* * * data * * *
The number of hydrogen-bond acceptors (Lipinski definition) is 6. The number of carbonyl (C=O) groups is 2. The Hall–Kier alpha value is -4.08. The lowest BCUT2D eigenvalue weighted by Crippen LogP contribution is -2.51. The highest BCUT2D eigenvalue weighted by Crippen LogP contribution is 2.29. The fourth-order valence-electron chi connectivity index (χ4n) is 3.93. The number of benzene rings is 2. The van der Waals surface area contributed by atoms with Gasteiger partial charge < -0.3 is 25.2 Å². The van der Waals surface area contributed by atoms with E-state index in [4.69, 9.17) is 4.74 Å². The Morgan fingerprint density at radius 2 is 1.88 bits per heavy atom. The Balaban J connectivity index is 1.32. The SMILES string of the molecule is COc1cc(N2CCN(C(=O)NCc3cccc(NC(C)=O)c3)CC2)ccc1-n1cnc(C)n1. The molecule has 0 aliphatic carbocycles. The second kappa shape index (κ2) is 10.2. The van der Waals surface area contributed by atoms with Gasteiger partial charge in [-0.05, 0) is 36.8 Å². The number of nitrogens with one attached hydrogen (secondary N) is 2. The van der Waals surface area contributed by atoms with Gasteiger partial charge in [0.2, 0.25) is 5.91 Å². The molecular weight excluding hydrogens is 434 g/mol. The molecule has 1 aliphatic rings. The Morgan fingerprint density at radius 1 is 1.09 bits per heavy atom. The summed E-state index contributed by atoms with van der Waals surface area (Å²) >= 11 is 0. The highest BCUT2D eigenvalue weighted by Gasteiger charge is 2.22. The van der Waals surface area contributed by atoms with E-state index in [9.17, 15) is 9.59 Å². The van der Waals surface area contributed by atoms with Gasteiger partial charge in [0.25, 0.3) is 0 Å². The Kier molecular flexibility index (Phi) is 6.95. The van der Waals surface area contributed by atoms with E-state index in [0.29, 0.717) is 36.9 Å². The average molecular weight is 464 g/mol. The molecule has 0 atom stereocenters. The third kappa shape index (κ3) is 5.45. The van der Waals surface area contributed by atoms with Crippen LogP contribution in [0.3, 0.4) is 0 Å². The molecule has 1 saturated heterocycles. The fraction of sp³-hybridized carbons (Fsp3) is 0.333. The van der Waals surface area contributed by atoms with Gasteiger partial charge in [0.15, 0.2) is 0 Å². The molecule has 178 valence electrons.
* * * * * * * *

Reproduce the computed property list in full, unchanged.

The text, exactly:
The number of hydrogen-bond acceptors (Lipinski definition) is 6. The number of carbonyl (C=O) groups is 2. The Hall–Kier alpha value is -4.08. The lowest BCUT2D eigenvalue weighted by Crippen LogP contribution is -2.51. The highest BCUT2D eigenvalue weighted by Crippen LogP contribution is 2.29. The fourth-order valence-electron chi connectivity index (χ4n) is 3.93. The number of benzene rings is 2. The van der Waals surface area contributed by atoms with Gasteiger partial charge < -0.3 is 25.2 Å². The van der Waals surface area contributed by atoms with E-state index in [4.69, 9.17) is 4.74 Å². The Morgan fingerprint density at radius 2 is 1.88 bits per heavy atom. The Balaban J connectivity index is 1.32. The SMILES string of the molecule is COc1cc(N2CCN(C(=O)NCc3cccc(NC(C)=O)c3)CC2)ccc1-n1cnc(C)n1. The molecule has 0 aliphatic carbocycles. The second kappa shape index (κ2) is 10.2. The van der Waals surface area contributed by atoms with Gasteiger partial charge in [-0.05, 0) is 36.8 Å². The number of nitrogens with one attached hydrogen (secondary N) is 2. The van der Waals surface area contributed by atoms with Gasteiger partial charge in [0.2, 0.25) is 5.91 Å². The molecular weight excluding hydrogens is 434 g/mol. The molecule has 1 aliphatic rings. The Morgan fingerprint density at radius 1 is 1.09 bits per heavy atom. The summed E-state index contributed by atoms with van der Waals surface area (Å²) >= 11 is 0. The highest BCUT2D eigenvalue weighted by Gasteiger charge is 2.22. The van der Waals surface area contributed by atoms with E-state index in [9.17, 15) is 9.59 Å². The van der Waals surface area contributed by atoms with Gasteiger partial charge in [0.25, 0.3) is 0 Å². The Kier molecular flexibility index (Phi) is 6.95. The van der Waals surface area contributed by atoms with E-state index in [0.29, 0.717) is 36.9 Å². The average molecular weight is 464 g/mol. The molecule has 0 atom stereocenters. The third kappa shape index (κ3) is 5.45. The van der Waals surface area contributed by atoms with Crippen LogP contribution in [0.3, 0.4) is 0 Å². The molecule has 1 saturated heterocycles. The fraction of sp³-hybridized carbons (Fsp3) is 0.333. The van der Waals surface area contributed by atoms with Gasteiger partial charge in [0.15, 0.2) is 0 Å². The molecule has 178 valence electrons.